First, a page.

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How General Liability Insurance Protects You

As a financial planner and CPA it is important to make sure our clients are protected from lawsuits. When in business, it is critical to protect against the liability you have, based on the products and services you sell, and the vehicles you use. Liability insurance is the easiest way to ensure that you have the needed protection for your business. It can be designed to provide specific coverage for specific exposures a company might face. This coverage can be provided at reasonable rates and at a fraction of what it might cost should you be sued. Traditionally, business firms insure their liability exposures using Commercial General Liability policies or business owner’s policies.

As a CPA and Financial planner, I have recommended forming an LLC or incorporation in addition to liability insurance for asset protection.

No matter how careful you think you are, you could be sued successfully for accidents resulting from something as simple as the carelessness of an employee or customer. General liability insurance is your last line of defense against devastating claims for events or actions over which you may not have control of. General liability insurance insures a business against accidents and injury that might happen on its premises, as well as exposures related to its products.

Exposure to liability claims may result from either the actions you choose to take, or those you choose not to take that is considered prudent under the circumstances.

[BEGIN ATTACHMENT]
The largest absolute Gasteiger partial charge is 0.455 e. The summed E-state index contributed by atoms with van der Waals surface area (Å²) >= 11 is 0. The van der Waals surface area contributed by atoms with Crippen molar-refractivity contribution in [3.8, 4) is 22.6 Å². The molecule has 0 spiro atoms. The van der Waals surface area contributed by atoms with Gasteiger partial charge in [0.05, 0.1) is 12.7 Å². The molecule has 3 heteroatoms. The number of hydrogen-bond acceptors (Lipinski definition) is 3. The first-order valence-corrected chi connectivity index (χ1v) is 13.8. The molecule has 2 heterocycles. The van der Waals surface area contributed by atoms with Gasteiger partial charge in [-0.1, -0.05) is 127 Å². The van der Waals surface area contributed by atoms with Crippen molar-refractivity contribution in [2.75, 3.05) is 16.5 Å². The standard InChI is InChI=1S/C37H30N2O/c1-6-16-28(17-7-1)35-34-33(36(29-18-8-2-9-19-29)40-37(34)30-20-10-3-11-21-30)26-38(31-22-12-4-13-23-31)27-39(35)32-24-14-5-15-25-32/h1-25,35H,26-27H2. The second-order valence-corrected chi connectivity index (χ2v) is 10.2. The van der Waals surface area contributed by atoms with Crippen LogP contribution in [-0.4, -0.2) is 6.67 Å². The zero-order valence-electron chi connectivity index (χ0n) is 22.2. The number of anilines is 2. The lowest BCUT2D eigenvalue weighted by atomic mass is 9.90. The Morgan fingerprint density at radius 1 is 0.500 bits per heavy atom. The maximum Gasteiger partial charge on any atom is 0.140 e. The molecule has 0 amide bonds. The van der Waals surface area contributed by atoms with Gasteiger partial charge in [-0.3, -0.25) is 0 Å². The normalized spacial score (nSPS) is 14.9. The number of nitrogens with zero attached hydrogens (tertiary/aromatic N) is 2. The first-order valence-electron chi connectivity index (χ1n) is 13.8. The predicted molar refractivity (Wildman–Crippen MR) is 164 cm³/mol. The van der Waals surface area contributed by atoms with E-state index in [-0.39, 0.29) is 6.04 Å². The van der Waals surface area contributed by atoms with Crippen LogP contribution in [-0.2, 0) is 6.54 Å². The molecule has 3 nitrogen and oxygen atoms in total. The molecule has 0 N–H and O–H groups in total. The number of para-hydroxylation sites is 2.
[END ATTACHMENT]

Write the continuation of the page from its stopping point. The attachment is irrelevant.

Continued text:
General liability insurance provides liability insurance for the cost of defending lawsuits stemming from accidents that cause bodily injury, property damage, and claims such as libel, slander and false advertising.

There are three areas of exposures:

  1. Direct liability– This arises out of the firm’s own actions
  2. Vicarious Liability– This is considered an indirect liability which most often arises from hiring independent contractors. The plaintiff would claim that you were negligent in hiring, informing or supervising the contractor.
  3. Contractual Liability-This arises if a firm accepts by contract a liability it otherwise would not have had but for the fact it agreed to take on that responsibility.

Additional Liability insurance and provisions

Long-tail claims– Insurers call claims filed many years after the alleged injury took place. This is usually used in product liability cases or construction contractors.

Umbrella policies– Commercial umbrella policies can be purchased which provides coverage for excessive claims above your current policy and a more comprehensive coverage then your current policy. The umbrella policy becomes the underlying coverage after your general liability policy is exhausted. There is no standard form of commercial umbrella liability insurance and many policies have substantial differences.

Environmental Impairment liability– to provide protection for claims against individuals and organizations whose actions damage the environment.

Professional Liability Insurance– This is sometimes called malpractice insurance or errors and omissions coverage. Such insurance typically commits an insurer to pay all sums subject to policy limitations, that the insured becomes legally obligated to pay as damages resulting from providing or failing to provide professional services  or negligence. Errors and omissions insurance protects your firm from claims if your client holds you responsible for errors, or the failure of your work to perform as promised in your contract.

Director and officer’s  liability- covers Directors of corporations and other organizations.

Employment practices liability– This arises from hiring, terminating and supervising personnel.

If you need any help in this area of incorporating or finding general liability insurance please call RJR Financial Firm for a quote or service in forming a corporation.